The prognostic value of magnetic resonance imaging in moderate and severe traumatic brain injury : a Systematic Review and Meta-Analysis

Authors: Haghbayan, Hourmazd
Advisor: Turgeon-Fournier, Alexis
Abstract: Traumatic brain injury is a major cause of mortality and morbidity worldwide and represents a significant socioeconomic burden in developed nations due to residual post-trauma disability among survivors. Despite high rates of long-term unfavourable outcome, few prognostic indicators currently exist to guide early clinical management and counsel family and friends of patients. Over four decades of observational studies have examined the potential role of early magnetic resonance imaging of the brain to distinguish long-term clinical outcome by examining lesion patterns identifiable soon after trauma. This present work thus aims to determine the prognostic value of early magnetic resonance imaging following moderate or severe traumatic brain injury in adults by employing prognostic systematic review and meta-analysis methodology to identify all published studies assessing the relationship between magnetic resonance lesion patterns and long-term clinical outcome. Our search identified 58 individual studies; following meta-analysis, lesions located in the brainstem were associated with all-cause mortality and unfavourable neurological outcome while shear injury patterns compatible with diffuse axonal injury anywhere in the brain were associated with increased risk of unfavourable neurological outcome. Two scoring systems based on lesion depth were associated with progressively worse neurological outcomes as more caudal cerebral structures were affected, confirming the importance of deep lesions. These findings demonstrate the prognostic utility of magnetic resonance imaging early following traumatic brain injury and indicate the need for high quality, well-controlled, prognostic cohort studies given the elevated risk of bias in the current body of literature.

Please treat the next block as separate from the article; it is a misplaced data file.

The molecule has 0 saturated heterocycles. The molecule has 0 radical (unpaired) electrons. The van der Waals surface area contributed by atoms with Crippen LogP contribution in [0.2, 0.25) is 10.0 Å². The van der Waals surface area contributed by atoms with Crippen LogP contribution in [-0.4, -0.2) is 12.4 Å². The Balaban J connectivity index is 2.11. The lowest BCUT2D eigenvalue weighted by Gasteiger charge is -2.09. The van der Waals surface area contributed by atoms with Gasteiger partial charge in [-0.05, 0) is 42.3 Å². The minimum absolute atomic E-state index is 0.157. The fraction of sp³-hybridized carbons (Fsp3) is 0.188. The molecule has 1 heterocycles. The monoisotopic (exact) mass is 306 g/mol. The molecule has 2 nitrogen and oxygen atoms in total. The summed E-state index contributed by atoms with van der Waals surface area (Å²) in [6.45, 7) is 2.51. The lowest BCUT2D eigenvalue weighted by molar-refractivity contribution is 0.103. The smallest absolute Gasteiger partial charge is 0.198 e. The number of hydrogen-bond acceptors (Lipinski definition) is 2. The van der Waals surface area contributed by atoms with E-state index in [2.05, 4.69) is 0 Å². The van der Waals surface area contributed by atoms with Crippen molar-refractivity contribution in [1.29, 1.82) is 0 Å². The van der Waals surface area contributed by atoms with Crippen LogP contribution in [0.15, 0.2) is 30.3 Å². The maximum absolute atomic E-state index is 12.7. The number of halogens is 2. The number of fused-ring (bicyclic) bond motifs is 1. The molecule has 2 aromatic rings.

Document Type: Mémoire de maîtrise
Issue Date: 2020
Open Access Date: 3 February 2021
Permalink: http://hdl.handle.net/20.500.11794/68020
Grantor: Université Laval
Collection:Thèses et mémoires

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